The desktop 3D printer

Yesterday, Andrew Sheppard pointed me at a desktop 3D printer for under $5000. That brought back some memories…

In the early 80s, I worked for Imagen, the company that made the first laser printer that sold for under $20,000, the first laser printer that sold for under $10,000, and the first laser printer that sold for under $7,000. We didn’t make the first laser printer that sold for under $5,000. That was Apple’s first LaserWriter, and although the company survived for a few years more, it’s really what did us in.

$5000 is still pricey for a desktop product, but it's plausible for a shared office printer. If Desktop Factory can get a few more thousand off the price, they'll have a viable personal product.

Why couldn’t Imagen get to $5000, when Apple could? The printers were really very similar: they used the same Canon marking engine (and hence, identical print speed, resolution, image quality, and reliability). Apple’s was PostScript-based, but at the time there weren’t any other PostScript printers. We had a clever architecture that used a lot less memory–and this was back when RAM was hundreds of dollars per megabyte wholesale. Most of the cost of a printer, once you paid for the mechanical parts, was in the memory.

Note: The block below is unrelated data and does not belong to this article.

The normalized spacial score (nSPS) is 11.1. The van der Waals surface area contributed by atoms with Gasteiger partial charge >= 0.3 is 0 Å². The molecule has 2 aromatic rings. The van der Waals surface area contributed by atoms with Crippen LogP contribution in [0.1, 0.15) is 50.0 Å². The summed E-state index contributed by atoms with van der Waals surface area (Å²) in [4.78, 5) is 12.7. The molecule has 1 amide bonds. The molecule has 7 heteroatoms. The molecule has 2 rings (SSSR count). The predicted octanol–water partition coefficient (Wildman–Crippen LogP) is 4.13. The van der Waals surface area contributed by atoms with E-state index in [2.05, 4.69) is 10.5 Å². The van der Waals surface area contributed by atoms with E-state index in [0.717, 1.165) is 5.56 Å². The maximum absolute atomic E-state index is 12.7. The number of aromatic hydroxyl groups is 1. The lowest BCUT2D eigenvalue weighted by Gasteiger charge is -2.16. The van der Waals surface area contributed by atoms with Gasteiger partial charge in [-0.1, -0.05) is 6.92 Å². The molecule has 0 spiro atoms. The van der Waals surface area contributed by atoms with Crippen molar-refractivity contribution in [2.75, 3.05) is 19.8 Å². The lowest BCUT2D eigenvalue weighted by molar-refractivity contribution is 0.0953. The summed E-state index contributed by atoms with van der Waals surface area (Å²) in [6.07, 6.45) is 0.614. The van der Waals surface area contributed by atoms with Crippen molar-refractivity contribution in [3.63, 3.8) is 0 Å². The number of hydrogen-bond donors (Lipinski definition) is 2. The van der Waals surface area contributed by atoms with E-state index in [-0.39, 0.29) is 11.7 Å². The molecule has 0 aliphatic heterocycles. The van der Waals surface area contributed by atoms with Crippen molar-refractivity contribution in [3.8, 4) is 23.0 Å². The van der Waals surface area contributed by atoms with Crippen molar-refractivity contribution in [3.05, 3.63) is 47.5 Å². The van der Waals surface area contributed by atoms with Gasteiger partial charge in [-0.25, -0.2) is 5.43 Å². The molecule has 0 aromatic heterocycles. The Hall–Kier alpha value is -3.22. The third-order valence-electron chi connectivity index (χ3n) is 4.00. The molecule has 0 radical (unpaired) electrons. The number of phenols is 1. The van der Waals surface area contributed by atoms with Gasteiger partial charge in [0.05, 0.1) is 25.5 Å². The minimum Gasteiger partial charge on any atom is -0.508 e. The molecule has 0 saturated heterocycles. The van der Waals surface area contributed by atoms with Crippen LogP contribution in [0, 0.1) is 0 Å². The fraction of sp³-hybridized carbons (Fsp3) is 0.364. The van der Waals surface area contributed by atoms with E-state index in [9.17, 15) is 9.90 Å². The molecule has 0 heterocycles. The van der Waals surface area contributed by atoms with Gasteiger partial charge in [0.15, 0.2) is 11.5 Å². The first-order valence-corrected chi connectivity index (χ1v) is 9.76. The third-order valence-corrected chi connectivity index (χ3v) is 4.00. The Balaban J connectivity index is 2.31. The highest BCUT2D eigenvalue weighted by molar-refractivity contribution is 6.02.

But even with our memory-stingy printers, Apple had enough buying power to drive their costs below ours. We were selling a couple of hundred units a month; I don’t know how many units Apple sold, but I’m sure they were buying the same memory for their Apple IIs, Lisas (remember those?) and early Macs. So we lost the battle to economies of scale, and that’s a battle that’s hard to win when you’re playing against a company a hundred times your size.

It will be interesting to see how this plays out in the 3D printer market. Desktop Factory looks a lot like Imagen: an aggressive, focused startup built around one product. Desktop printers probably aren’t built around commodity parts, like processors and memory (and, for that matter, the Canon marking engine); the commodity parts are now much cheaper (RAM is pennies a meg). But what happens when HP or Apple gets into the game? Will Desktop Factory be the first to sell a 3D printer for hobbyists, or will we have to wait for Apple?

The LaserWriter drove standardization on PostScript, which in turn drove a new generation of text editors and typesetting products. That work is continuing with products like InDesign. 3D CAD software strikes me as being roughly where text editing and page layout was in the 80s. Is Desktop Factory the company that will drive a renaissance in 3D design tools? Will their printer interface become a de-facto standard that allows others to play? That’s what it will take for them to survive. These days, Imagen doesn’t even merit an entry in Wikipedia.

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